There is a standard result for linear regression that the regression coefficients are given by

$$\mathbf{\beta}=(\mathbf{X^T X})^{-1}\mathbf{X^T y}$$


$(\mathbf{X^T X})\mathbf{\beta}=\mathbf{X^T y} \tag{2}\label{eq2}$

Scaling the explanatory variables does not affect the predictions. I have tried to show this algebraically as follows.

The response is related to the explanatory variables via the matrix equation $\mathbf{y}=\mathbf{X \beta} \tag{3}\label{eq3}$

$\mathbf{X}$ is an $n \times (p+1)$ matrix of n observations on p explanatory variables. The first column of $\mathbf{X}$ is a column of ones.

Scaling the explanatory variables with a $(p+1) \times (p+1) $ diagonal matrix $\mathbf{D}$, whose entries are the scaling factors $ \mathbf{X^s} = \mathbf{XD} \tag{4}\label{eq4}$

$\mathbf{X^s}$ and $\mathbf{\beta^s}$ satisfy $\eqref{eq2}$:

$$(\mathbf{D^TX^T XD})\mathbf{\beta^s} =\mathbf{D^TX^T y}$$


$$\mathbf{X^T XD}\mathbf{\beta^s} =\mathbf{X^T y}$$

$$\Rightarrow \mathbf{D \beta^s} = (\mathbf{X^T X)^{-1}}\mathbf{X^T y}=\mathbf{\beta}$$

$\Rightarrow \mathbf{\beta^s}=\mathbf{D}^{-1}\mathbf{\beta} \tag{5}\label{eq5}$

This means if an explanatory variable is scaled by $d_i$ then the regression coefficient $\beta_i$is scaled by $1/d_i$ and the effect of the scaling cancels out, i.e. considering predictions based on scaled values, and using $\eqref{eq4},\eqref{eq5},\eqref{eq3}$

$$\mathbf{y^s}=\mathbf{X^s \beta^s} = \mathbf{X D D^{-1}\beta}=\mathbf{X \beta}=\mathbf{y}$$ as expected.

Now to the question.

For logistic regression without any regularization, it is suggested, by doing regressions with and without scaling the same effect is seen

fit <- glm(vs ~ mpg, data=mtcars, family=binomial)


(Intercept)          mpg  
    -8.8331       0.4304  
mtcars$mpg <- mtcars$mpg * 10

fit <- glm(vs ~ mpg, data=mtcars, family=binomial)


(Intercept)          mpg  
   -8.83307      0.04304  

When the variable mpg is scaled up by 10, the corresponding coefficient is scaled down by 10.

  1. How could this scaling property be proved (or disproved ) algebraically for logistic regression?

I found a similar question relating to the effect on AUC when regularization is used.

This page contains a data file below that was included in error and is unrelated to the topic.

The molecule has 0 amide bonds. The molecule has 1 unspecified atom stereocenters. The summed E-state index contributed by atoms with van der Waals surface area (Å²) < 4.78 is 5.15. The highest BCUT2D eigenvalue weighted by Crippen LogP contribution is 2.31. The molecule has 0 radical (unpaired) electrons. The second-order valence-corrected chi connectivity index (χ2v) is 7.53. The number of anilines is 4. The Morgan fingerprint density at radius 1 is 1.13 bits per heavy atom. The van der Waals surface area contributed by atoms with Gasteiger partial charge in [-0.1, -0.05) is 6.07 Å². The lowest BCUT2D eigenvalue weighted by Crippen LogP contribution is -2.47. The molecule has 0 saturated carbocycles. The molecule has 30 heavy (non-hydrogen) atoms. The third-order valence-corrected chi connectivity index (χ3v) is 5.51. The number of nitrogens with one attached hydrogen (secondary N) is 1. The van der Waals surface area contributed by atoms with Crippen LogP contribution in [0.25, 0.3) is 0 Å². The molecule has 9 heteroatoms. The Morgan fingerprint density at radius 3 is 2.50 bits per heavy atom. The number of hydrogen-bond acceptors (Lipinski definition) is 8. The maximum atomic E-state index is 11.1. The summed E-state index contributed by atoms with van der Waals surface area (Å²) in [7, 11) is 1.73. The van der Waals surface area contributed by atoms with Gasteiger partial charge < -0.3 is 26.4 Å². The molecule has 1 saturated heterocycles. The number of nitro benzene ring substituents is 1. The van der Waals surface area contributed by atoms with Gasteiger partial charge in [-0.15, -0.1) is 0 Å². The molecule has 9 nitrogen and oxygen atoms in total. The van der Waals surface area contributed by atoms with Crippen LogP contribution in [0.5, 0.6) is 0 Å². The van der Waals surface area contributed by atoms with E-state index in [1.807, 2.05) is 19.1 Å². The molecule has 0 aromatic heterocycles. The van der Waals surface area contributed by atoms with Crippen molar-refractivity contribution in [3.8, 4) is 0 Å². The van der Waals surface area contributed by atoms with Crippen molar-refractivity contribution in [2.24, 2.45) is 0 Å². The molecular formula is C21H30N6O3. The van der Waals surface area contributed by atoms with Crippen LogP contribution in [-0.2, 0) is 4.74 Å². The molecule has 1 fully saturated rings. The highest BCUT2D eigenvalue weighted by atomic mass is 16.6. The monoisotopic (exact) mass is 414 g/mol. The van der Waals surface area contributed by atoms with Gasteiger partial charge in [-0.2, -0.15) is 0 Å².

1. Is there any point to scaling explanatory variables in logistic regression, in the absence of regularization?

2 Answers 2


Here is a heuristic idea:

The likelihood for a logistic regression model is $$ \ell(\beta|y) \propto \prod_i\left(\frac{\exp(x_i'\beta)}{1+\exp(x_i'\beta)}\right)^{y_i}\left(\frac{1}{1+\exp(x_i'\beta)}\right)^{1-y_i} $$ and the MLE is the arg max of that likelihood. When you scale a regressor, you also need to accordingly scale the coefficients to achieve the original maximal likelihood.

  • $\begingroup$ That's useful +1 thank-you. Anything to add regarding the second point about the reasons for doing (or not doing) the scaling? $\endgroup$
    – PM.
    Commented Mar 25, 2019 at 15:36
  • 3
    $\begingroup$ Not sure. Given that in practice, MLEs are computed via numerical (e.g. Newton-Raphson) algorithms, they might be more susceptible to stability issues when regressors live on extremely different scales. Also, of course, different users may prefer different units of measurement (say, km vs miles). $\endgroup$ Commented Mar 25, 2019 at 15:40

Christoph has a great answer (+1). Just writing this because I can't comment there.

The crucial point here is that the likelihood only depends on the coefficients $\beta$ through the linear term $X \beta$. This makes the likelihood unable to distinguish between "$X \beta$" and $(XD) (D^{-1}\beta)$", causing the invariance you've noticed.

To be specific about this, we need to introduce some notation (which we can do since we're writing an answer!). Let $y_i | x_i \stackrel{ind.}{\sim} \mathrm{bernoulli}\left[ \mathrm{logit}^{-1} (x_i^T \beta) \right]$ be independent draws according to the logistic regression model, where $x_i \in \mathbb{R}^{p+1}$ is the measured covariates. Write the likelihood of the $i^{th}$ observation as $l(y_i, x_i^T \beta)$.

To introduce the change of coordinates, write $\bar{x}_i = D x_i$, where $D$ is diagonal matrix with all diagonal entries nonzero. By definition of maximum likelihood estimation, we know that maximum likelihood estimators $\hat{\beta}$ of the data $\{y_i | x_i\}$ satisfy that $$\sum_{i=1}^n l(y_i, x_i^T \beta) \leq \sum_{i=1}^n l(y_i, x_i^T \hat\beta) \tag{1}$$ for all coefficients $\beta \in \mathbb{R}^p$, and that maximum likelihood estimators for the data $\{y_i | \bar{x}_i\}$ satisfy that $$\sum_{i=1}^n l(y_i, \bar{x}_i^T \alpha) \leq \sum_{i=1}^n l(y_i, \bar{x}_i^T \hat\alpha) \tag{2}$$ for all coefficients $\alpha \in \mathbb{R}^p$.

In your argument, you used a closed form of the maximum likelihood estimator to derive the result. It turns out, though, (as Cristoph suggested above), all you need to do is work with the likelihood. Let $\hat{\beta}$ be a maximum likelihood estimator of the data $\{y_i | x_i\}$. Now, writing $\beta = D \alpha$, we can use equation (1) to show that $$\sum_{i=1}^n l(y_i, \bar{x}_i^T \alpha) = \sum_{i=1}^n l\left(y_i, (x_i^T D) (D^{-1} \beta)\right) \leq \sum_{i=1}^n l(y_i, x_i^T \hat\beta) = \sum_{i=1}^n l(y_i, \bar{x}_i^T D^{-1} \hat{\beta}).$$ That is, $D^{-1} \hat{\beta}$ satisfies equation (2) and is therefore a maximum likelihood estimator with respect to the data $\{y_i | \bar{x}_i\}$. This is the invariance property you noticed.

(For what it's worth, there's a lot of room for generalizing this argument beyond logistic regression: did we need independent observations? did we need the matrix $D$ to be diagonal? did we need a binary response? did we need the use logit? What notation would you change for this argument to work in different scenarios?)


Your Answer

By clicking “Post Your Answer”, you agree to our terms of service and acknowledge you have read our privacy policy.

Not the answer you're looking for? Browse other questions tagged or ask your own question.